Age: Elementary - Middle Grade
Interest: Banned Reads/ Kids Books/200 in 2011
Jess Aarons' greatest ambition is to be the fastest runner in his grade. He's been practicing all summer and can't wait to see his classmates' faces when he beats them all. But on the first day of school, a new girl boldly crosses over to the boys' side and outruns everyone.
That's not a very promising beginning for a friendship, but Jess and Leslie Burke become inseparable. Together they create Terabithia, a magical kingdom in the woods where the two of them reign as king and queen, and their imaginations set the only limits. (Summary from goodreads.com)
I participate in another blog on wordpress called The Banned Reads Project. My friends and I started it in October 2010 near book banning week. I had done a presentation in speech class about book banning which sparked the blog idea which my 2 wonderful best friends agreed to be apart of. (And I must say, they do much better at updating the site than I ever do.) Basically we all read one book a month which has been banned at one time or another for whatever reason. We then do a post discussing the ban and why we disagree with it. We try to keep our opinions respectful, but truthful. Drop on by to look, comment or even participate in our challenge. Now, onto the review.
I read this book as an elementary student (4th grade). Picking it up this week, I didn't really remember anything aside from Leslie. It was interesting to look back on a book I hadn't read in so long. I appreciate the book much more now than I probably ever could as a child. I am not advocating it as the next great book of the age, but it is much deeper than most people give it credit for.
*SPOILER PARAGRAPH* Younger books get the short end of the stick simply for the fact they're written for children. It appears as though people believe there always has to be happy endings, constant rainbows sunshine and text speak for children to be entertained. Such frilly things as these can not possibly be included in the esteemed literature of adults. Bridge to Terabithia is "shocking" to many people because a child, a little girl no less, dies. In the blink of an eye, doing something risky, Leslie is gone from Jess' life. Somehow incidents like this aren't supposed to touch or be apart of children's lives. The fact of the matter is, it does happen and at the worst possible time. So why not have a book for children which, at least a little bit, touches on the subject of death. They might never be thankful for having to read about it, but they'll be more prepared for when or if it happens to someone they care about. I admire and appreciate Paterson for trusting her audience to be mature enough to handle it.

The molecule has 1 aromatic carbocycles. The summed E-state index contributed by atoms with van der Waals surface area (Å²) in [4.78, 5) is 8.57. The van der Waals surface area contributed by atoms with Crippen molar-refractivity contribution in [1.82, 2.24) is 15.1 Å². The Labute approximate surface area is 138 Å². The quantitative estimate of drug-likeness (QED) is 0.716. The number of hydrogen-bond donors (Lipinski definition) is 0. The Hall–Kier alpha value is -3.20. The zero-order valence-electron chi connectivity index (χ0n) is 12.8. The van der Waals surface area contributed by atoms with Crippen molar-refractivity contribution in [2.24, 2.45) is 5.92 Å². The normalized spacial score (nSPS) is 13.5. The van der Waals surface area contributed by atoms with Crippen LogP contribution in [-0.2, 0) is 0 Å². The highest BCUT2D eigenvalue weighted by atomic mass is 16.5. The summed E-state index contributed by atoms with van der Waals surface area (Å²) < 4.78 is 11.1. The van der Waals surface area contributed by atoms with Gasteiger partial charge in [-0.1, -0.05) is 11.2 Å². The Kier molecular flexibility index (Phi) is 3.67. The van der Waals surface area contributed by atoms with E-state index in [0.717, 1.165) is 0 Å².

I loved Jess and Leslie's relationship. There's something so honest about their friendship. They both needed someone, to sort of save them. Jess wanted an escape from his boring, hardworking life and Leslie wanted a friend. Everything was so easy and simple with them, just a normal kid's friendship. It makes me almost miss the ease of having such an uncomplicated and open relationship. (I'm too young to miss my childhood, but I'm not old enough to have forgotten secret hide-outs, pinky promises and make-believe games.)
In the book it seemed liked Leslie and Jess were the only people in the world. I mean there were side characters like parents, siblings, teachers and other students but they didn't really enter into the story for me. There was only Jess and Leslie and their bond, everything else was just temporary.
I admit a special fondness for Leslie's mother Judy. I love authors and all of their habits, even the crazy ones. (Though I could probably never actually live with one.) There's one scene where Judy is writing and talking with Leslie at the same time. She talks like a robot, gives least-syllable-possible answers, exclaims "oh" and promptly forgets the rest of the world. It was so like me when I do any type of writing that it just cracked me up.
There's probably mush more I could say about this novel, but I can't really think of more to say. It is a wonderful book which people of any age should read. Perhaps adults especially should crack it open or those who have read it but forgotten it. I'm glad the book is still, for the most part, still in schools and being read. I hope many more children have adventures in Terabithia for years and years to come.
Teaser Lines: "You have to believe it and you hate it. I don't have to and I think it's beautiful."